Becoming a SAHM: Plan ahead.

Becoming a SAHM: Plan ahead. Part of the How to Become a Stay at Home Mom series.

It’s time to continue with my SAHM series. Being a SAHM has kept me busy, so busy, that it’s taken me awhile to write about these experiences. I am learning so much that I don’t want to forget – and that I want to share with others.

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After you’ve made the decision to be a stay at home Mom, you need to plan ahead. For some, this planning takes place over a number of years. While for others, it is a matter of months or only weeks. As much as you are able, plan ahead to be a SAHM.

My husband and I made the decision early on that I was going to stay at home with our children. We had almost 5 years together as a married couple before our son was born. During that time, we lived frugally, paid off our debt and saved for retirement. We are two responsible individuals. Still, I occasionally find myself wondering if we could have done more.

We had cable for a time. We took vacations. We went out to eat. We did a couple of major house projects (although spending several thousand dollars as a result of flooding to our newly finished basement wasn’t the most fun of those projects). We paid off my husband’s college loans but still have part of one last loan remaining on our Tahoe. We were more frugal than some but not as frugal as others. Could we have done more? Yes. Did we still do a lot? Yes. Do I regret our choices during that time before our son was born? No.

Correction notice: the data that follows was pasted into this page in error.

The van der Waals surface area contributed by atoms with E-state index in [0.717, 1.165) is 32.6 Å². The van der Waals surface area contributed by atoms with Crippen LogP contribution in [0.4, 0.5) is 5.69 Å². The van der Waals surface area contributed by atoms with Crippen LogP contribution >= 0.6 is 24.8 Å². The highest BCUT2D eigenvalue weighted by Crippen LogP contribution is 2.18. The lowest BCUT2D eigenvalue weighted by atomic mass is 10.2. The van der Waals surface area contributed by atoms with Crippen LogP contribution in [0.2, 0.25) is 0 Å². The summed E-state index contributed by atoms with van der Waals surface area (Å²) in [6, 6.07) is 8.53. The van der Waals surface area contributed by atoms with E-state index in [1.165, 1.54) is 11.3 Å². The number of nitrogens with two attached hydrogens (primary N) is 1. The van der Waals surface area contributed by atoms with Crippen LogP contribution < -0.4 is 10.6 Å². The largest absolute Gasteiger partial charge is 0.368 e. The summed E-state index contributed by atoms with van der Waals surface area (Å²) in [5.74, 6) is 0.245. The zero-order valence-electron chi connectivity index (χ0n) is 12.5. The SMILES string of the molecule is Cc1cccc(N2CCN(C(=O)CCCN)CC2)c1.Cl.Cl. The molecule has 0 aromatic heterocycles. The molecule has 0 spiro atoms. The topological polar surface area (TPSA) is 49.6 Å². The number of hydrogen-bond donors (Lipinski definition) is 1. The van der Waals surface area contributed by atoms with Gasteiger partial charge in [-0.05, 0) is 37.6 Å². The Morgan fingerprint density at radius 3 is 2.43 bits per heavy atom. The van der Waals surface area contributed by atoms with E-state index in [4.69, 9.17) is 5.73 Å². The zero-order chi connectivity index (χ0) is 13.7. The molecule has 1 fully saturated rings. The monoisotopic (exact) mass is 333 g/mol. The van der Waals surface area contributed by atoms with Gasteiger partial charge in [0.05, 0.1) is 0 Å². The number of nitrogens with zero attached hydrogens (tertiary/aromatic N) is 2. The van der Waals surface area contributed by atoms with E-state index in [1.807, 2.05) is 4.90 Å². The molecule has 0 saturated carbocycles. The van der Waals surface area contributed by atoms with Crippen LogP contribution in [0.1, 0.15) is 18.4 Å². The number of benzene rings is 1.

We bought our house knowing that it was a house we could afford on one salary. This was one of the most important aspects of our planning ahead. We worked hard at paying down our debt, and our remaining car debt should be gone within the year. This was also important in our planning ahead journey. We saved for retirement, knowing that this would be much harder to do once I stayed home. Right now, I’m not contributing to my Roth but I can let it sit there and accumulate interest. These were personal financial decisions that we made as we planned ahead.

It is important to plan ahead financially so when you transition to one salary, you have less financial burdens that constrict you. Pay down as much debt as you possibly can and start living on one salary, if you are able. We didn’t do this to a full extent but partially as we used my salary to do home projects, invest in retirement and pay down debt. While finances are one of the most important areas in which to plan ahead, I also believe you should plan ahead in other aspects of your life.